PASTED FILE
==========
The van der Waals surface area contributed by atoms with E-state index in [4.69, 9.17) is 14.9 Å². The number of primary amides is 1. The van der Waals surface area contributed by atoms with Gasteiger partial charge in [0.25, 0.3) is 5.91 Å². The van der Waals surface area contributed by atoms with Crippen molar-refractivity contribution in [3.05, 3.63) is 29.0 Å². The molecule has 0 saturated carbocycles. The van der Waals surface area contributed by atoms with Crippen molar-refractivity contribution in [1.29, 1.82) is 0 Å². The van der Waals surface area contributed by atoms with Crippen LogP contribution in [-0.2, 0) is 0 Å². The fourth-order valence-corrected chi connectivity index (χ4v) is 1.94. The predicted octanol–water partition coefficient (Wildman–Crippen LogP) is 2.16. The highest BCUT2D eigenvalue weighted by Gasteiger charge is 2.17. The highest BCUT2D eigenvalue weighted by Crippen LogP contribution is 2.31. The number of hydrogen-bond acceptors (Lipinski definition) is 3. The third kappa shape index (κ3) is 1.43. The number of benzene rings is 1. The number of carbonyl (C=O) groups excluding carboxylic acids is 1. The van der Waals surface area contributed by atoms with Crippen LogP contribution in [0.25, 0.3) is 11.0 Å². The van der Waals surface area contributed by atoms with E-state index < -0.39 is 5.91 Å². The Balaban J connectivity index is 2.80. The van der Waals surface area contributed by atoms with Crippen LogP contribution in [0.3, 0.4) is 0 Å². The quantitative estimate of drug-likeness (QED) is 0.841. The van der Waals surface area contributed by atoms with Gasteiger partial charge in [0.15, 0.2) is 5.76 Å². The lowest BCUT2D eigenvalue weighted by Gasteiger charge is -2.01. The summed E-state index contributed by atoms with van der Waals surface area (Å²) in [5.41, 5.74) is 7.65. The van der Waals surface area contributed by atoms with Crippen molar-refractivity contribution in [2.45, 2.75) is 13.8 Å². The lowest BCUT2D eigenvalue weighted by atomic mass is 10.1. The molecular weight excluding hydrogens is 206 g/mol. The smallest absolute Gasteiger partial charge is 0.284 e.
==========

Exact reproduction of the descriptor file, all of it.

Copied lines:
The van der Waals surface area contributed by atoms with E-state index in [4.69, 9.17) is 14.9 Å². The number of primary amides is 1. The van der Waals surface area contributed by atoms with Gasteiger partial charge in [0.25, 0.3) is 5.91 Å². The van der Waals surface area contributed by atoms with Crippen molar-refractivity contribution in [3.05, 3.63) is 29.0 Å². The molecule has 0 saturated carbocycles. The van der Waals surface area contributed by atoms with Crippen molar-refractivity contribution in [1.29, 1.82) is 0 Å². The van der Waals surface area contributed by atoms with Crippen LogP contribution in [-0.2, 0) is 0 Å². The fourth-order valence-corrected chi connectivity index (χ4v) is 1.94. The predicted octanol–water partition coefficient (Wildman–Crippen LogP) is 2.16. The highest BCUT2D eigenvalue weighted by Gasteiger charge is 2.17. The highest BCUT2D eigenvalue weighted by Crippen LogP contribution is 2.31. The number of hydrogen-bond acceptors (Lipinski definition) is 3. The third kappa shape index (κ3) is 1.43. The number of benzene rings is 1. The number of carbonyl (C=O) groups excluding carboxylic acids is 1. The van der Waals surface area contributed by atoms with Crippen LogP contribution in [0.25, 0.3) is 11.0 Å². The van der Waals surface area contributed by atoms with E-state index < -0.39 is 5.91 Å². The Balaban J connectivity index is 2.80. The van der Waals surface area contributed by atoms with Crippen LogP contribution in [0.3, 0.4) is 0 Å². The quantitative estimate of drug-likeness (QED) is 0.841. The van der Waals surface area contributed by atoms with Gasteiger partial charge in [0.15, 0.2) is 5.76 Å². The lowest BCUT2D eigenvalue weighted by Gasteiger charge is -2.01. The summed E-state index contributed by atoms with van der Waals surface area (Å²) in [5.41, 5.74) is 7.65. The van der Waals surface area contributed by atoms with Crippen molar-refractivity contribution in [2.45, 2.75) is 13.8 Å². The lowest BCUT2D eigenvalue weighted by atomic mass is 10.1. The molecular weight excluding hydrogens is 206 g/mol. The smallest absolute Gasteiger partial charge is 0.284 e.